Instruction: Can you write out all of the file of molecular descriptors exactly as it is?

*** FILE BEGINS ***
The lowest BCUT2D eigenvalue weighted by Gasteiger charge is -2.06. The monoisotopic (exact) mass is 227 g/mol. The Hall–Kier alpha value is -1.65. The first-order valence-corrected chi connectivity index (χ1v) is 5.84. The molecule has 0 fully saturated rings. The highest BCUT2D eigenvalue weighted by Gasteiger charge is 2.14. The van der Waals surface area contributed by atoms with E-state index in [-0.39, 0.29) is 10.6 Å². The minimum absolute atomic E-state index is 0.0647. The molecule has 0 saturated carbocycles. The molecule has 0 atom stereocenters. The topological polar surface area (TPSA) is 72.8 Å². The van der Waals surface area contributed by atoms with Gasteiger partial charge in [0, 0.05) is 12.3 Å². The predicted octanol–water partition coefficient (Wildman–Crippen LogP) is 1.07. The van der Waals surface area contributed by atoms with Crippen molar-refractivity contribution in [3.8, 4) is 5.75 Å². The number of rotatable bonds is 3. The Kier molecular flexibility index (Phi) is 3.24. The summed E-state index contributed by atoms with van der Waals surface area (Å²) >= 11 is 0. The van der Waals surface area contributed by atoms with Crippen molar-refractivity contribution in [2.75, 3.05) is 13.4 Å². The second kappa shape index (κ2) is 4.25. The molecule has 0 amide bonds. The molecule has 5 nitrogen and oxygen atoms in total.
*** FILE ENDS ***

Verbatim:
The lowest BCUT2D eigenvalue weighted by Gasteiger charge is -2.06. The monoisotopic (exact) mass is 227 g/mol. The Hall–Kier alpha value is -1.65. The first-order valence-corrected chi connectivity index (χ1v) is 5.84. The molecule has 0 fully saturated rings. The highest BCUT2D eigenvalue weighted by Gasteiger charge is 2.14. The van der Waals surface area contributed by atoms with E-state index in [-0.39, 0.29) is 10.6 Å². The minimum absolute atomic E-state index is 0.0647. The molecule has 0 saturated carbocycles. The molecule has 0 atom stereocenters. The topological polar surface area (TPSA) is 72.8 Å². The van der Waals surface area contributed by atoms with Gasteiger partial charge in [0, 0.05) is 12.3 Å². The predicted octanol–water partition coefficient (Wildman–Crippen LogP) is 1.07. The van der Waals surface area contributed by atoms with Crippen molar-refractivity contribution in [3.8, 4) is 5.75 Å². The number of rotatable bonds is 3. The Kier molecular flexibility index (Phi) is 3.24. The summed E-state index contributed by atoms with van der Waals surface area (Å²) >= 11 is 0. The van der Waals surface area contributed by atoms with Crippen molar-refractivity contribution in [2.75, 3.05) is 13.4 Å². The second kappa shape index (κ2) is 4.25. The molecule has 0 amide bonds. The molecule has 5 nitrogen and oxygen atoms in total.